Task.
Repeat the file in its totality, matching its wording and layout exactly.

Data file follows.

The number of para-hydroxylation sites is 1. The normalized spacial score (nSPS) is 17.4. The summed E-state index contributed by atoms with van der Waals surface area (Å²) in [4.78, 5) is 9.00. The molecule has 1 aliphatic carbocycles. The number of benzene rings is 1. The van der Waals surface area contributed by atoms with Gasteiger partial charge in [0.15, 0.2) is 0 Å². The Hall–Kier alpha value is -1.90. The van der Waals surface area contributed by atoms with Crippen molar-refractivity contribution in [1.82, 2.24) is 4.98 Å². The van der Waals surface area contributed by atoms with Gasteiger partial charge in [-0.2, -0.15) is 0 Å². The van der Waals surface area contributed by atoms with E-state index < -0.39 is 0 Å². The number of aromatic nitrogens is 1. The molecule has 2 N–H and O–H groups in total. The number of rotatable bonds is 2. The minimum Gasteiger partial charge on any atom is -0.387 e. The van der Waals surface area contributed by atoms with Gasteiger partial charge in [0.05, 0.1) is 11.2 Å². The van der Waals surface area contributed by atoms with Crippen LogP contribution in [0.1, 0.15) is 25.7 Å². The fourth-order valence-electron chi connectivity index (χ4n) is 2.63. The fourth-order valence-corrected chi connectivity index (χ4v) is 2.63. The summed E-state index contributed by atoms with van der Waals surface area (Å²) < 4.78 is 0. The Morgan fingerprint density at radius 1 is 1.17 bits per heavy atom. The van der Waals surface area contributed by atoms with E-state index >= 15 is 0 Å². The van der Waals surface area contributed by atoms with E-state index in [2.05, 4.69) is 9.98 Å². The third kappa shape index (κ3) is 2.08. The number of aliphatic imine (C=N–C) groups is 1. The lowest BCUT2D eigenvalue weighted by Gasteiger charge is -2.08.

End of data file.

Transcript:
The number of para-hydroxylation sites is 1. The normalized spacial score (nSPS) is 17.4. The summed E-state index contributed by atoms with van der Waals surface area (Å²) in [4.78, 5) is 9.00. The molecule has 1 aliphatic carbocycles. The number of benzene rings is 1. The van der Waals surface area contributed by atoms with Gasteiger partial charge in [0.15, 0.2) is 0 Å². The Hall–Kier alpha value is -1.90. The van der Waals surface area contributed by atoms with Crippen molar-refractivity contribution in [1.82, 2.24) is 4.98 Å². The van der Waals surface area contributed by atoms with Gasteiger partial charge in [-0.2, -0.15) is 0 Å². The van der Waals surface area contributed by atoms with E-state index < -0.39 is 0 Å². The number of aromatic nitrogens is 1. The molecule has 2 N–H and O–H groups in total. The number of rotatable bonds is 2. The minimum Gasteiger partial charge on any atom is -0.387 e. The van der Waals surface area contributed by atoms with Gasteiger partial charge in [0.05, 0.1) is 11.2 Å². The van der Waals surface area contributed by atoms with Crippen LogP contribution in [0.1, 0.15) is 25.7 Å². The fourth-order valence-electron chi connectivity index (χ4n) is 2.63. The fourth-order valence-corrected chi connectivity index (χ4v) is 2.63. The summed E-state index contributed by atoms with van der Waals surface area (Å²) < 4.78 is 0. The Morgan fingerprint density at radius 1 is 1.17 bits per heavy atom. The van der Waals surface area contributed by atoms with E-state index >= 15 is 0 Å². The van der Waals surface area contributed by atoms with E-state index in [2.05, 4.69) is 9.98 Å². The third kappa shape index (κ3) is 2.08. The number of aliphatic imine (C=N–C) groups is 1. The lowest BCUT2D eigenvalue weighted by Gasteiger charge is -2.08.